In internet land, everybody's very excited about the Redmond software giant's bid for Jerry Yang's languishing internet directory. Where would a combination leave AOL? (Answer: without an obvious acquirer or partner.) What about the challenge to Google? (Finally, a competitor, financed by Microsoft's profits from its bloated operating system and office applications.) Most of the commentary is overblown. Fusing two mediocre internet units, Microsoft's MSN and Yahoo, will not magically produce a dynamic challenger to Google; merely, if business precedent is any guide, mediocrity on a greater scale. Unfortunately, the petrified traditional media companies don't know that. (They don't know anything really.) And that's why the creation of another internet behemoth would be so pernicious.

Media conglomerates such as Time Warner, which went through its own disastrous mega-merger with AOL in 2000, seemed finally to be recognizing that size wasn't everything. "Whether [Time Warner] is the biggest is not the main thing," said Jeffrey Bewkes, Time Warner's incoming chief executive. "It needs to be the most profitable." Sumner Redstone last year spun out Viacom's traditional media businesses such as TV network, CBS. And Barry Diller's IAC is, even if only after pressure from disgruntled shareholders, being broken up.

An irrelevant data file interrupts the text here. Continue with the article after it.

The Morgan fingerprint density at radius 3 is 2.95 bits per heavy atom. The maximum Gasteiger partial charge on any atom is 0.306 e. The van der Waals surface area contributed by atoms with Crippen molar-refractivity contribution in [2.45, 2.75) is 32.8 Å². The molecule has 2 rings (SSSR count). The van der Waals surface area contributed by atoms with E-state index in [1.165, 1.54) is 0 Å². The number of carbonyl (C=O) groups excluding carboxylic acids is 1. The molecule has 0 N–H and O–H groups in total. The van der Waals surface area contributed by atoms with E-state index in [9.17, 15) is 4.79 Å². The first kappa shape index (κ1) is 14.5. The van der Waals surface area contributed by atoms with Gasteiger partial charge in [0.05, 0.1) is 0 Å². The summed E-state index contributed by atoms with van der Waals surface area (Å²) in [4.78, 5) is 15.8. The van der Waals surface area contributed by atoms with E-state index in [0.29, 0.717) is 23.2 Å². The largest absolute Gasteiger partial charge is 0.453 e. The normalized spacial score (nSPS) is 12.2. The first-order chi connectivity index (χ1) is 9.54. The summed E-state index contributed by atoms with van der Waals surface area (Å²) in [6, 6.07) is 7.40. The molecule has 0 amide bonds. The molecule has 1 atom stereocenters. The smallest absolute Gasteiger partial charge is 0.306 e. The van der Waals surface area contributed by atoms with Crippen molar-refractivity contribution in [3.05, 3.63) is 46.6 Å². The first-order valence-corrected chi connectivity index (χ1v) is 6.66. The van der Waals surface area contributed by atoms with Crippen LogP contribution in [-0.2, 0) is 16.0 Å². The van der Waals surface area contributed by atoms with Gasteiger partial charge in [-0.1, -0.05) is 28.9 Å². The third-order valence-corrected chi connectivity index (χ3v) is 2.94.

Now one can be sure every media company chief executive is running around like a headless chicken. They know that their future depends on internet advertising. For the moment, the bulk of the growth appears to be going to those properties with the biggest audience reach, which scares smaller media companies. Add in a mega-merger they don't understand: it's the perfect environment for media bankers to present consolidation as inevitable and their hair-brained schemes as urgent.

Most of these ideas will come to nothing. But someone who understands the web just enough to be dangerous, will be panicked into a moronic deal. (Arthur Sulzberger of the New York Times, maybe, though he's hampered by the family legacy). Microsoft will survive the hugely expensive and wearying combination it is now proposing. Traditional media companies which follow its example don't have the luxury of making the same mistakes.